Small business owners are not aloof to taxes, from goods and service tax (GST), corporate tax, income tax, and capital gains tax (CGT). While other taxes are related to regular income, capital gain is an income small businesses occasionally earn when they sell an asset or investment for a profit. Capital gain is a windfall gain or an alternate income, so it receives a favourable tax treatment from the Canada Revenue Agency (CRA). In addition, CGT has relevance to small business owners as its calculation differs from other taxes. 

What is Capital Gains Tax? 

Capital gains tax is charged on making a gain by selling a capital property. Capital property is a stock, bond, real estate, or business you purchased for investment purposes. For instance, a stockbroker who earns money by buying and selling stocks cannot claim gain from stock sale as a capital gain. However, a baker selling stocks for profit can claim the profit as a capital gain. 

The correct income classification is essential because only 50% of the capital gain is taxable. The CGT applies when you realize the gain by selling or transferring the asset to another person. There is no tax implication for holding a high-value asset as the capital gain is unrealized.  

When Do Small Business Owners Realize Capital Gains? 

According to the CRA, a capital gain or loss is realized when the asset is disposed of. For example, an asset can be disposed of by selling it for cash or giving it away to charity, children or relatives. In the second scenario, the asset owner might not receive any money or probably receive a small token, maybe $1. But it is still treated as a sale at the fair market value. As per CRA’s definition, fair market value is the highest price you could get for your property in an open and unrestricted market, where a buyer and seller agree on a price to complete the transaction. 

How Does Capital Gains Tax Work?

When a small business owner sells a capital property, the proceeds fall under the capital gain category. You may sell your investments for a profit or a loss and deduct a capital loss from capital gain. While calculating your total taxable income at the end of the tax year, add 50% of the net capital gain. A marginal tax rate applies to your total taxable income, which includes a 50% capital gain for that year. 

For instance, Mary is a baker who earned $75,000 in taxable business income. During the year, she sold 100 stocks of A for a profit of $5,000 and her delivery van for a loss of $2,000. At the end of the year, her net capital gain is $3,000 ($5,000-$2,000). Her taxable income is $76,500 ($75,000 + 50% of $3,000). 

There could be other scenarios where your capital loss is equal to or greater than capital gain, or there is no gain and only loss. Small business owners can use capital loss to offset capital gain and reduce it to zero. For instance, your capital loss is $5,000, and your capital gain is $1,000. You can bring the capital gain to zero and carry the capital loss back by three years or forward into the future indefinitely.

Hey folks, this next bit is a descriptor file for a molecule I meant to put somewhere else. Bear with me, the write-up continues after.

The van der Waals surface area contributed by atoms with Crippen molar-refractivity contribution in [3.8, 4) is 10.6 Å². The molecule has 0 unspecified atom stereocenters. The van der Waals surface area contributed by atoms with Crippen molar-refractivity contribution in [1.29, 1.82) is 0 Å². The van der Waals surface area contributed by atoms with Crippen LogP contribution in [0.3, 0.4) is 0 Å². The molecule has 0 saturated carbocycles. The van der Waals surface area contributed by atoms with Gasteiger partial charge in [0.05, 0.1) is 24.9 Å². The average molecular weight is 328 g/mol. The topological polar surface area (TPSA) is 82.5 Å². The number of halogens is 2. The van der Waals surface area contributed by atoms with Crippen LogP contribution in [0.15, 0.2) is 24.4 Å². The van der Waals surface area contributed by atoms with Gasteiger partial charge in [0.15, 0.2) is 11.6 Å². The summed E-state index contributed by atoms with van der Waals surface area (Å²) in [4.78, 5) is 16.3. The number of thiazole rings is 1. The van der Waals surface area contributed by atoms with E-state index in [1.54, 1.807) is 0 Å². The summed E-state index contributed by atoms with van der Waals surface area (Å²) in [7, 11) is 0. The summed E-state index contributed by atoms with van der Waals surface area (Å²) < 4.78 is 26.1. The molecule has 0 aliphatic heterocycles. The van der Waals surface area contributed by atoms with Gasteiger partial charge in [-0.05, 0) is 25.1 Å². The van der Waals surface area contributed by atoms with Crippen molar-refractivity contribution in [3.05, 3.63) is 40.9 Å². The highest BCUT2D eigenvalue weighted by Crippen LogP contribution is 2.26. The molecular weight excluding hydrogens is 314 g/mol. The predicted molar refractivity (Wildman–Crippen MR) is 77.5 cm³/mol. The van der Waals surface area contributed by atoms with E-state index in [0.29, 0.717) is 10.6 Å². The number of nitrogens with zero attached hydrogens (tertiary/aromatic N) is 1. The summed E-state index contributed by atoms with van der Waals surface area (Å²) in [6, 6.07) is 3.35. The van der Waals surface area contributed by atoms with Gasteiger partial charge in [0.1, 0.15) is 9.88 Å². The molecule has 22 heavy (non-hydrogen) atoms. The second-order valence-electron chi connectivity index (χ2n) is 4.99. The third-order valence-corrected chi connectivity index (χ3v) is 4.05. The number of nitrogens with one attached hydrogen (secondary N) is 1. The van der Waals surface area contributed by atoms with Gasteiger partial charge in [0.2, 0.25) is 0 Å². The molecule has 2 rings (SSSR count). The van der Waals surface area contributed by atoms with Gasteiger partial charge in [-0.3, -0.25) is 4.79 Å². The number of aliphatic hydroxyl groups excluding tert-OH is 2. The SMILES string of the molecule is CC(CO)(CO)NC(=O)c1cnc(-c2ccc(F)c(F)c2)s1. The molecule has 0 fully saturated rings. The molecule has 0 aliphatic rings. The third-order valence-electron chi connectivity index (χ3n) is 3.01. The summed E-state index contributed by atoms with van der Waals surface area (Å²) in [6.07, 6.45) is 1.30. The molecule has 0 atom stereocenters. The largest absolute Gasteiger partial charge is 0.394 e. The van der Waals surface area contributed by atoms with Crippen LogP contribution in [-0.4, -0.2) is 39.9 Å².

The CRA has not set any time limit to carry forward the capital loss. But the laws could change. So it is better to consult a tax expert to get a clear picture. 

How Can Small Business Owners Calculate Capital Gain Tax

The calculation of capital gains tax has several layers, especially if it is an investment portfolio your business developed over the years. When calculating the capital gain, include the cost incurred to acquire and sell the asset. For instance, if you purchased real estate, add the estate agent’s commission, transfer fee and other charges to the cost of the property. Similarly, deduct the charges you incurred from the property’s sale price.

If the asset is company stocks you purchased over several years at a different price, take the average cost per share after adding commission. Similarly, deduct the commission from the selling price. For instance, John purchased 500 stocks of X Co. for $5,000 in 2020 and another 100 shares of the same company for $700 in 2022. In both instances, he paid a commission of $25 and $10, respectively. As a result, he now sells 100 shares for $20/share. 

John’s total cost: $5,000 + $700+$35 = $5,735 

Average cost per share: $5,735/600 = $9.56 

Capital gain: ($20 – $9.56) x 100 = $1,044  

This is just the tip of capital gains tax. The concept runs deep when calculating CGT while selling business or during succession planning. The magnitude of CGT increases when you sell the company you built from a $10,000 investment for $10 million. Here small business owners can take advantage of lifetime capital gain tax exemption.

Understanding the working of capital gain tax is just the beginning. The next and most crucial step is to identify ways and means to save a significant amount in CGT by timing the asset sale correctly. This step needs the expertise and experience of a professional tax consultant, as he/she can help you get the maximum after-tax value of your capital property. 

Contact Glenn Graydon Wright LLP in Oakville to Help You With Your Taxation Requirements 

At Glenn Graydon Wright LLP, our professional tax consultants can help you conduct a business transaction in a tax-efficient manner and prepare you in advance for upcoming tax liabilities. To learn more about how Glenn Graydon Wright LLP can help you with your tax requirements, call us at 905-845-6633, or connect with us online, to set up an initial consultation.